No new evidence related to the 2007 homicide conviction of Steven Avery has been brought forward for review, Wisconsin Attorney General Brad Schimel said Monday.
Thousands have called on Gov. Scott Walker and President Barack Obama to pardon Avery following the release of a popular 10-part Netflix documentary recounting Avery's wrongful conviction of a 1985 sexual assault, his release from prison 18 years later, and raised questions about the subsequent convictions of Avery and his nephew for killing 25-year-old Teresa Halbach.
Walker, who does not issue pardons, tweeted Monday that documentary viewers "should read unanimous Court of Appeals opinion b4 jumping to conclusions." Law enforcement officials who were involved in the Halbach case have criticized the series, which is told from the perspective of Avery’s family and defense attorneys.
Schimel said Monday if evidence not heard by a jury that raises doubt about the convictions of Avery and nephew Brendan Dassey was brought to the DOJ, "we’d certainly take that seriously."
But so far, none has, he said.
"The jury heard the information that’s presented in this movie. They also heard much, much, much more information that wouldn’t fit in – that somehow didn’t make it into this 10-hour program," said Schimel. "(Avery and Dassey) both have been afforded appeals. With Mr. Avery’s case, his case was even looked at by the Wisconsin Innocence Project, which did great work to get him exonerated the first time around when he was convicted of a crime he didn’t commit. They looked at it this time and they haven’t found, at this point, a case to pursue."
The documentary chronicles the investigation and trial in the murder of Halbach, whose charred remains and vehicle were found on Avery's property in November 2005. Dassey was also convicted of homicide, sexual assault and mutilation of a corpse in the case, which drew nationwide interest because Avery was previously exonerated with DNA evidence.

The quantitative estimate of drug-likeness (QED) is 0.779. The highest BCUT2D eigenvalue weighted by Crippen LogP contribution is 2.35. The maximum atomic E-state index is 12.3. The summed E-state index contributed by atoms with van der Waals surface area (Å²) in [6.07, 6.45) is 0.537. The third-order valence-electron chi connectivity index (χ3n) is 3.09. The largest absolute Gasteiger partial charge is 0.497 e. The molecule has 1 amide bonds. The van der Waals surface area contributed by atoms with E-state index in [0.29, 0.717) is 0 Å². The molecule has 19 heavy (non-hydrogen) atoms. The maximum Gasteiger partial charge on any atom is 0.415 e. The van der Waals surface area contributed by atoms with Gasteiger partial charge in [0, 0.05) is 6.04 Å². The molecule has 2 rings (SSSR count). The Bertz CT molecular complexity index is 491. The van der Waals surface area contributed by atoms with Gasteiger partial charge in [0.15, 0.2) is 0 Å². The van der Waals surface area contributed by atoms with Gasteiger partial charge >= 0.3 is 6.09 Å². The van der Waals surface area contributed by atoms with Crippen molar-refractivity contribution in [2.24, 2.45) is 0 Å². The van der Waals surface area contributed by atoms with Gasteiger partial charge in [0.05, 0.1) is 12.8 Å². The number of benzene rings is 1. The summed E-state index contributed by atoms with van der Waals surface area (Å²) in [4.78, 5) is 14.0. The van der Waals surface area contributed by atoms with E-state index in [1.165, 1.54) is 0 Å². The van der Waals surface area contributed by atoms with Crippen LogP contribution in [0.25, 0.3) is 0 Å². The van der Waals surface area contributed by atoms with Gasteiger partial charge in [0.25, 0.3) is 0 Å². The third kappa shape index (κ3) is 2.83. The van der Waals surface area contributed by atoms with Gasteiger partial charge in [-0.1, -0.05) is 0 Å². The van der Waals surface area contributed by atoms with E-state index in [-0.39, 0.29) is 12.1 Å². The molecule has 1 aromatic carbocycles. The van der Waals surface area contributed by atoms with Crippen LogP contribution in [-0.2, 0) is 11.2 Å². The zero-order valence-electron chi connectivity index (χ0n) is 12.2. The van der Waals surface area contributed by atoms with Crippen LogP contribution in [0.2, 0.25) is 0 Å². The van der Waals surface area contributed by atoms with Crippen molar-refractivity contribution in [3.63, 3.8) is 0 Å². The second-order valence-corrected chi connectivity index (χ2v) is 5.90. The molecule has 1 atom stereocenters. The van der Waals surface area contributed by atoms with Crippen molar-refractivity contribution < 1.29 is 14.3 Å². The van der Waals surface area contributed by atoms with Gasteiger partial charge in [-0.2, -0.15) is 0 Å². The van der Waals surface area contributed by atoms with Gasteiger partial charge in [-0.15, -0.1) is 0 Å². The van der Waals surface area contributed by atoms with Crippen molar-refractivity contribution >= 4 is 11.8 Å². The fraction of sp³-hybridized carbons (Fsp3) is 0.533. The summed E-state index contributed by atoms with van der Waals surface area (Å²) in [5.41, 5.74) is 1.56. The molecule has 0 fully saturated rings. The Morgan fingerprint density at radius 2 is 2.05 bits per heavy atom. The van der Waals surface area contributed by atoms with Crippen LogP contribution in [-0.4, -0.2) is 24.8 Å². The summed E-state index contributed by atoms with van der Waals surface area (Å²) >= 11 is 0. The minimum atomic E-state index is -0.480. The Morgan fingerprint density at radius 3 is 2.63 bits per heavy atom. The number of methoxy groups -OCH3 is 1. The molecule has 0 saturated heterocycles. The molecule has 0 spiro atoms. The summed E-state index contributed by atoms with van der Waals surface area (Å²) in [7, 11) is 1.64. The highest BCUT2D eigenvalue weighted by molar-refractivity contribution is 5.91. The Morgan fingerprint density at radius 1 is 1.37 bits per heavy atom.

The film includes exclusive access to Avery's family and focuses on his defense attorneys' contention that the members of the Manitowoc Sheriff's Office ignored other possible suspects and planted evidence to ensure a conviction. At the time, Avery was suing Manitowoc County for $36 million for his wrongful conviction.
Those who dispute the framing defense, including former Calumet County District Attorney Ken Kratz, who prosecuted the case to avoid a possible conflict of interest, emphasize Avery's DNA was found in Halbach's vehicle, her DNA was found on a bullet that investigators matched to Avery's gun and that Avery had asked specifically for Halbach to be sent over to photograph a vehicle for Auto Trader Magazine.
Avery's appeals have been rejected all the way up to the Wisconsin Supreme Court.
Dassey, who did not testify against Avery, was convicted based on statements he made to police during hours of interrogation that he later recanted when he took the stand in his own trial. His case is being appealed in federal court.
Schimel said he hasn't seen the documentary and has "little interest" in watching it after reading an "objective review" from a Milwaukee Journal Sentinel reporter who covered the trial.
"As a prosecutor, for all those years, the worst thing that I could imagine would be being responsible for putting a person in prison for a crime they didn’t commit. So that’s a priority for me," Schimel said. "However, Mr. Avery and Mr. Dassey both had trials."